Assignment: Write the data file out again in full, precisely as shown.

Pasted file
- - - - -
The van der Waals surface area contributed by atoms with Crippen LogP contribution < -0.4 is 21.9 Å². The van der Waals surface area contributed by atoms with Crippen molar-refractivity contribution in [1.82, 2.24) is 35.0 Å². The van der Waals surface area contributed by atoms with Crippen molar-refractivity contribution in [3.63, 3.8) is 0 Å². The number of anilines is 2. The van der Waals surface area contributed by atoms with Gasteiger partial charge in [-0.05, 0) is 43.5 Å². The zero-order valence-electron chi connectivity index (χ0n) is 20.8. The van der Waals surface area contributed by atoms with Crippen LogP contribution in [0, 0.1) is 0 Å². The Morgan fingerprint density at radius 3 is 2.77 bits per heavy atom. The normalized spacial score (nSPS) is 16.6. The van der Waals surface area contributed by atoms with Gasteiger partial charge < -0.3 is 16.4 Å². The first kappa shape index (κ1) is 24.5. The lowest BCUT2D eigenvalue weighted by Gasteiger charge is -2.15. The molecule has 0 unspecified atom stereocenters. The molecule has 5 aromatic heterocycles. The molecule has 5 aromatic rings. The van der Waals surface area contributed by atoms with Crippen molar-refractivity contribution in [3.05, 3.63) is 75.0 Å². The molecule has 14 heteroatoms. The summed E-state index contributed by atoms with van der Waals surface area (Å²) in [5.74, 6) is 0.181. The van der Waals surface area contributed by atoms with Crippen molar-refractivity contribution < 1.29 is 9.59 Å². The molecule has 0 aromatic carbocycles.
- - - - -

The van der Waals surface area contributed by atoms with Crippen LogP contribution < -0.4 is 21.9 Å². The van der Waals surface area contributed by atoms with Crippen molar-refractivity contribution in [1.82, 2.24) is 35.0 Å². The van der Waals surface area contributed by atoms with Crippen molar-refractivity contribution in [3.63, 3.8) is 0 Å². The number of anilines is 2. The van der Waals surface area contributed by atoms with Gasteiger partial charge in [-0.05, 0) is 43.5 Å². The zero-order valence-electron chi connectivity index (χ0n) is 20.8. The van der Waals surface area contributed by atoms with Crippen LogP contribution in [0, 0.1) is 0 Å². The Morgan fingerprint density at radius 3 is 2.77 bits per heavy atom. The normalized spacial score (nSPS) is 16.6. The van der Waals surface area contributed by atoms with Gasteiger partial charge < -0.3 is 16.4 Å². The first kappa shape index (κ1) is 24.5. The lowest BCUT2D eigenvalue weighted by Gasteiger charge is -2.15. The molecule has 0 unspecified atom stereocenters. The molecule has 5 aromatic heterocycles. The molecule has 5 aromatic rings. The van der Waals surface area contributed by atoms with Crippen molar-refractivity contribution in [3.05, 3.63) is 75.0 Å². The molecule has 14 heteroatoms. The summed E-state index contributed by atoms with van der Waals surface area (Å²) in [5.74, 6) is 0.181. The van der Waals surface area contributed by atoms with Crippen molar-refractivity contribution < 1.29 is 9.59 Å². The molecule has 0 aromatic carbocycles.